‘The Last of the Mohicans’ – ’92 Cinema Revue

The Last of the Mohicans – #1 in the U.S. (Sept. 25-27)

All-Time Domestic & Worldwide $75,505,856

The Last of the Mohicans is a great remake of an adaptation with Mann going against the grain, powered by performances from Daniel Day-Lewis and Wes Studi.

Film bros love Michael Mann, as evident by “Film Twitter.” There is not a week where Heat or Thief doesn’t get a mention as one of the best films. Mann is in the good graces of cinephiles. Same with Daniel Day-Lewis, known for his brand of method acting and three Academy Award wins. Who knew their forces once combined to bring about an adaptation of The Last of the Mohicans? Mann wanted to remake the 1936 film rather than the novel by James Fenimore Cooper. While both are credited, 1992’s adaptation hinges closer to 1936’s adaptation, a version I haven’t seen since middle school. Now in the vagueness of my memory, I remember that version being pretty to look at if a tad boring (Then again, I was 12 when I last watched it). But, great timing for this release as westerns were coming back into fashion, most of the revisionist variety thanks to the acclaim of Dances of WolvesUnforgiven being a recent hit also helped matters.

It’s the midst of the French and Indian War as Major Duncan Heyward (Steven Waddington) must escort two daughters of a colonel to Fort William Henry, Cora (Madeleine Stowe) and Alice Munro (Jodhi May). While being escorted by Mohawk tribe member Magua (Wes Studi), he calls upon the Huron to attack and betray them, being of the Huron and allying with the French. The Mohicans arrive with Nathaniel (Daniel Day-Lewis), an adopted white son of Chingachgook (Russell Means), and brother Uncas (Eric Schweig) to help the attack. Heyward creates an unlikely alliance with the Mohicans to provide safe passage to the fort. Cora and Nathaniel begin to grow closer, much to the chagrin of Heyward. However, as Magua and the French make their approach, the newfound alliance must do their best to survive.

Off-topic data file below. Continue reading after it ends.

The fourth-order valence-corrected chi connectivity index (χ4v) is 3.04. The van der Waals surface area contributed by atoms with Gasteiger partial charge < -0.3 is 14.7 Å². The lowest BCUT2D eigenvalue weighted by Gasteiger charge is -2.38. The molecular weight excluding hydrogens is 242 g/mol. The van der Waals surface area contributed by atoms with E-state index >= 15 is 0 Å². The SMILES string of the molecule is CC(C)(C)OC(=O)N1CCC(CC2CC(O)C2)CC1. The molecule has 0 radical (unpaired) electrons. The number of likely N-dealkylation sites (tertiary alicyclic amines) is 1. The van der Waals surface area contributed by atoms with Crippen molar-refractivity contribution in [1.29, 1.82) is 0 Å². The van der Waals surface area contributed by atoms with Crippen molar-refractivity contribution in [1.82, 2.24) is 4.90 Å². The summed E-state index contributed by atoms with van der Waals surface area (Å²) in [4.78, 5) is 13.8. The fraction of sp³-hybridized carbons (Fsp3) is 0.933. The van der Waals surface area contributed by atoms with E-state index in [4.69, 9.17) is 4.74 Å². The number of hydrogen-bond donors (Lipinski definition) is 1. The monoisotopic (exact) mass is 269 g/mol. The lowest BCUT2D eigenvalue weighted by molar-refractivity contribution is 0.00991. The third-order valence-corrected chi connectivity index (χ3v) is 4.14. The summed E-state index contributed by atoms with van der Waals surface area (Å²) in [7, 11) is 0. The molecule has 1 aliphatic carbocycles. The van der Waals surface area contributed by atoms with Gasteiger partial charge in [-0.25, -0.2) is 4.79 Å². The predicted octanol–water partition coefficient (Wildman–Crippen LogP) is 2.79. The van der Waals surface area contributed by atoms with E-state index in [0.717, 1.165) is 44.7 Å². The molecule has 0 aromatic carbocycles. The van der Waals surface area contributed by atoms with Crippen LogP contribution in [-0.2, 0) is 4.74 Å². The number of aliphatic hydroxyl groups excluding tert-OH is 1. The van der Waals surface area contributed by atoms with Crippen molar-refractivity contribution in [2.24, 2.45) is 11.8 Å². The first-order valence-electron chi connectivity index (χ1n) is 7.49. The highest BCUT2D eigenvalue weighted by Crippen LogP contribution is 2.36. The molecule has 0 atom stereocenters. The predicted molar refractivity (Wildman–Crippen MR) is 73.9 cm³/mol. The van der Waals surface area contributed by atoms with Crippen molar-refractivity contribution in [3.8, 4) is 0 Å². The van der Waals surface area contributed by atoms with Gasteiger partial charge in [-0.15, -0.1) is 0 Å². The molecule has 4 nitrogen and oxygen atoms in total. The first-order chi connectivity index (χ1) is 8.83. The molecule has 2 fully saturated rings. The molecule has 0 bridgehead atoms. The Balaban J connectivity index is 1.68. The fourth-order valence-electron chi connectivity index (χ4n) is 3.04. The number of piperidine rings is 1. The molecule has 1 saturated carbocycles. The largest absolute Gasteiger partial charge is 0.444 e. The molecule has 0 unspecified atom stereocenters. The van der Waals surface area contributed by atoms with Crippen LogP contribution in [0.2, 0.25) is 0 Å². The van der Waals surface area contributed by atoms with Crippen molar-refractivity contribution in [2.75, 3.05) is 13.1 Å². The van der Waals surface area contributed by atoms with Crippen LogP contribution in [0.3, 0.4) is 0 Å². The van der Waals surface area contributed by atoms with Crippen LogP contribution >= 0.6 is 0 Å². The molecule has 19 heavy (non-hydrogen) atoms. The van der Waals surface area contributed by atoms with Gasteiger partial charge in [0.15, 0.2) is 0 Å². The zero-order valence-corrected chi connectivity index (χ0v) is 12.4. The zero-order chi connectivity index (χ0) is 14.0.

Of the modern revisionist westerns, The Last of the Mohicans ranks high in the pantheon. Day-Lewis was always selective about his roles, diving deep into them. This role is no exception doing his “method acting” (he is one of the few who can run and load a musket), having this confidence but feeling honed in on. When it comes to being alongside Stowe in scenes, their chemistry is undeniable, with honesty to his words and a trustful aura. Seeing him go into a more action-filled hero role is also unexpected, having a believable physical prowess and not having to rely on cheesy one-liners. Nathaniel is a realistic everyman and not the invincible hero that has become passe in film at this point.

Magua (Wes Studi) prepares to fight Chingachgook (Russell Means) as he seeks to avenge the death of his son.
Source: 20th Century Studios

Every great hero also has a great foil. Studi as Magua is a magnificent villain. He is cold and callous in his actions but intelligent in his negotiations and betrayal. He has been corrupted in his mindset, thinking he is doing what is suitable for Huron, but the reality is he is only out for himself. His line, “I will let the grey hair know that I will put a knife under their children, so they will know that their see will be wiped off Earth forever,” is terrifying. Magua does have his reasonings, though. British soldiers killed his family, a detail that is alluded to in the movie but is a part of the original novel. Magua means business and will do anything at any cost. It’s upsetting that Studi did not receive more award recognition for his role. Luckily, he will receive an Honorary Oscar years later. Studi is also one of my favorite actors to see pop up in films and TV, including in FX’s Reservation Dogs, which is an absolute treat.